I wrote this book because I felt like no one was really honest about how hard it was to be a mom.
Los Alamos, NM (PRWEB) July 15, 2014
What if being a mother isn’t all its cracked up to be? In Swimming for Shore: Memoirs of a Reluctant Mother, Pulitzer Prize-nominated author Laura Ann Mullane gives an unflinchingly honest account of her decision to have children in spite of her many doubts and the struggle to come to terms with her new role as Mom after her son and daughter are born.
At turns both laugh-out-loud funny and gut-wrenching, she explores everything from the high-pressure Perfect Mothers’ Club of the Washington, D.C., suburbs to the guilt and shame that plagued her as she navigated her children’s tantrums and the constant demands of motherhood.
“I wrote this book because I felt like no one was really honest about how hard it was to be a mom,” said Mullane. “My life changed so dramatically when my son was born—I lost so many things that I loved: spending time with my husband, going for long hikes in the mountains, riding and competing my horses. I missed it all terribly. But everyone kept telling me that being a mom was the most rewarding thing I would ever do—and all I could think was, ‘Really? It sure doesn’t seem like it.’”
So Mullane wrote a book about her decision to become a mom and the first three years of her children’s lives in an effort to start an honest conversation about the challenges and very real doubts many mothers face, yet few feel they can say aloud for fear of being labeled a “Bad Mom.”
Mullane is co-author of God Sleeps in Rwanda: A Journey of Transformation (Atria/Simon & Schuster, 2009), which was nominated for the Pulitzer Prize and National Book Award. Her work has appeared in the Washington Post, the Washington Post Magazine, Hemispheres and Open Skies, among others. She spent the first eight years of her children’s lives in the Washington, D.C. suburbs. Today, she lives in northern New Mexico with her husband, two children, two horses, two dogs and two cats.
- On questioning becoming a mother: This was the reality that was hitting me square in the face: my other job—being a mom, which occupied the other eighteen hours of the day—I didn’t enjoy. I just didn’t. If I ever saw the job description for “mom” listed in the newspaper, I would never apply. I loved my kids but the actual work of being a mom I found tedious on the best days. On the worst, I found it soul-crushing. I thought back to all the jobs I’d had in my life that I hated: file clerk, receptionist, restaurant hostess. And yet I would gladly trade the work of motherhood for any of those. At least in those jobs I’d had some semblance of independence and self-direction. And at the end of the day, I could look at what I’d accomplished—even if it was moving a pile of file folders into drawers—and feel a sense of pride that I’d done it. And others around me appreciated my efforts and thanked me. As a mother, I got none of that. Sure, Dave appreciated what I did and was grateful for it, but the kids couldn’t care less. And there were no clear checklists. Raising children is a process, not an event. It’s not like I would go to bed at night and say: “Well, today I was able to teach my children good manners and how make small-talk at a cocktail party.” Progress was measured in millimeters, not miles. It was exhausting.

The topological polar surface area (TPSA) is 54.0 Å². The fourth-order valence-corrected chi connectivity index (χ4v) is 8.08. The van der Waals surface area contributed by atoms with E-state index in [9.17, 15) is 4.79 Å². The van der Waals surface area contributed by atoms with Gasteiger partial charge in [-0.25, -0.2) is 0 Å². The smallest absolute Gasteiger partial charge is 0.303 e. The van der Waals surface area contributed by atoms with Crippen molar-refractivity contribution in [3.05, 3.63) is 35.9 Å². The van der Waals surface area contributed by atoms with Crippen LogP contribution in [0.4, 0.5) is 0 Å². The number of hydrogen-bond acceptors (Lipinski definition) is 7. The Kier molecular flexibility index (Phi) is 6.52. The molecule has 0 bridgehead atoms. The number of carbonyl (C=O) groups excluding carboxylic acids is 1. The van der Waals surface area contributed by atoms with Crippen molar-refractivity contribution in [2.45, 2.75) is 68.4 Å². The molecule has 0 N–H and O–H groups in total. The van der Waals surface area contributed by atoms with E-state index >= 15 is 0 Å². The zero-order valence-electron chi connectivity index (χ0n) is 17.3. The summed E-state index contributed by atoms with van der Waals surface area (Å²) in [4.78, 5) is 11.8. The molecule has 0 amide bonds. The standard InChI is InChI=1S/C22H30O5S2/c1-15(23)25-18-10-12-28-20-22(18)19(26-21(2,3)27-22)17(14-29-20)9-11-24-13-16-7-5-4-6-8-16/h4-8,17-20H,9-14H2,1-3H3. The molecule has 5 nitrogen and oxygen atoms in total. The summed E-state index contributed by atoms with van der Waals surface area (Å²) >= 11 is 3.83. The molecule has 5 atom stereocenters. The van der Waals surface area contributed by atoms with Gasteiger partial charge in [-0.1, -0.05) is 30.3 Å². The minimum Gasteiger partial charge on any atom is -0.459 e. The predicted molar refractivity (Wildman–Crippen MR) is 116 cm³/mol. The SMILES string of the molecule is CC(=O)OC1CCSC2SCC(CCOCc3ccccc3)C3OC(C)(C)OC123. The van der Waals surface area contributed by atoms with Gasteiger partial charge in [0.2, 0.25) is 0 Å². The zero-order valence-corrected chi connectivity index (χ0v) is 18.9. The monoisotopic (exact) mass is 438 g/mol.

- On competitive parenting and not fitting in: Once, a child psychologist spoke at the preschool and advised parents not to let their children watch the same videos over and over again, because preschool-age children have a tendency to become obsessive and can get “trapped” in the story. Upon hearing this, a mother raised her hand and asked, “What about reading the same book over and over again? My son, who’s only four, has Winnie the Pooh memorized. The entire book.” And then, in case we didn’t realize what a genius her son was, she added: “It’s a one hundred and sixty-page book. Is that a problem?”
…But even if the parents didn’t feel the need to use these moments as a forum for the Parenting Olympics, the meetings were just a painful reminder to me that I didn’t fit in. I couldn’t say exactly why, but there was a clubbiness to the school that made me feel like I was on the outside looking in.
- On pregnancy: Looking for ideas on how to alter my clothes to fit (I wasn’t ready for maternity clothes just yet), I turned to What to Expect When You’re Expecting, the bible of pregnancy books, where it suggested I wear some of my husband’s clothes during those awkward early months. “A pregnant woman’s best friend can be her spouse’s closet,” it wisely intoned. I laughed. I’m five-foot-nine, the exact same height as my husband, and even before I was pregnant I outweighed him by at least five pounds. I could barely squeeze my ass into his jeans before this supersized bun in the oven started baking, much less now.
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